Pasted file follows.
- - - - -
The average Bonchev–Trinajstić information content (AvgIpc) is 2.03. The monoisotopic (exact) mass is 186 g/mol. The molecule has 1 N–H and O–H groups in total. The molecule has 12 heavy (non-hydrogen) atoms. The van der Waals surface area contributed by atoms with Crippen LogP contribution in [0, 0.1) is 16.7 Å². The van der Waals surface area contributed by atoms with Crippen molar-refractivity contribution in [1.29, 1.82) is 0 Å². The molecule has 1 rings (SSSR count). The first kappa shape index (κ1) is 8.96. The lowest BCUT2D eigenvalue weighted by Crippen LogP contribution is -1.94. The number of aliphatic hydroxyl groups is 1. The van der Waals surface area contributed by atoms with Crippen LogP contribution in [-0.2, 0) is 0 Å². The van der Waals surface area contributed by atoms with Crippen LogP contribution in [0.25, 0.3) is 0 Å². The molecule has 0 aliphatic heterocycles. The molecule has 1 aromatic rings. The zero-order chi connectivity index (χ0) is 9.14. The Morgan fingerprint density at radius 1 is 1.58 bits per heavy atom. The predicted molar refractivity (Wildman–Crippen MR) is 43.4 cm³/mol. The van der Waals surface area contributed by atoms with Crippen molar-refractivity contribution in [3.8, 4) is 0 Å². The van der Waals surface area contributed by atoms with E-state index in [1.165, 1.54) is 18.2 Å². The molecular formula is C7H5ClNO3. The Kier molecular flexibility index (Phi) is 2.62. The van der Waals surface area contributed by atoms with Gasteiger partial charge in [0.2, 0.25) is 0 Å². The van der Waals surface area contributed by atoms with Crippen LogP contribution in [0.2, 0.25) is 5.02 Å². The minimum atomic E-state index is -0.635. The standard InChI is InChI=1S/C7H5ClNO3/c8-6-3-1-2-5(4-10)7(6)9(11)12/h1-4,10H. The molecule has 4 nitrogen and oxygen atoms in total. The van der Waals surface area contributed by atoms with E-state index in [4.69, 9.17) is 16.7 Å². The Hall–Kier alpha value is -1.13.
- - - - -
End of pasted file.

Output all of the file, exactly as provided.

The average Bonchev–Trinajstić information content (AvgIpc) is 2.03. The monoisotopic (exact) mass is 186 g/mol. The molecule has 1 N–H and O–H groups in total. The molecule has 12 heavy (non-hydrogen) atoms. The van der Waals surface area contributed by atoms with Crippen LogP contribution in [0, 0.1) is 16.7 Å². The van der Waals surface area contributed by atoms with Crippen molar-refractivity contribution in [1.29, 1.82) is 0 Å². The molecule has 1 rings (SSSR count). The first kappa shape index (κ1) is 8.96. The lowest BCUT2D eigenvalue weighted by Crippen LogP contribution is -1.94. The number of aliphatic hydroxyl groups is 1. The van der Waals surface area contributed by atoms with Crippen LogP contribution in [-0.2, 0) is 0 Å². The van der Waals surface area contributed by atoms with Crippen LogP contribution in [0.25, 0.3) is 0 Å². The molecule has 0 aliphatic heterocycles. The molecule has 1 aromatic rings. The zero-order chi connectivity index (χ0) is 9.14. The Morgan fingerprint density at radius 1 is 1.58 bits per heavy atom. The predicted molar refractivity (Wildman–Crippen MR) is 43.4 cm³/mol. The van der Waals surface area contributed by atoms with Crippen molar-refractivity contribution in [3.8, 4) is 0 Å². The van der Waals surface area contributed by atoms with E-state index in [1.165, 1.54) is 18.2 Å². The molecular formula is C7H5ClNO3. The Kier molecular flexibility index (Phi) is 2.62. The van der Waals surface area contributed by atoms with Gasteiger partial charge in [0.2, 0.25) is 0 Å². The van der Waals surface area contributed by atoms with Crippen LogP contribution in [0.2, 0.25) is 5.02 Å². The minimum atomic E-state index is -0.635. The standard InChI is InChI=1S/C7H5ClNO3/c8-6-3-1-2-5(4-10)7(6)9(11)12/h1-4,10H. The molecule has 4 nitrogen and oxygen atoms in total. The van der Waals surface area contributed by atoms with E-state index in [4.69, 9.17) is 16.7 Å². The Hall–Kier alpha value is -1.13.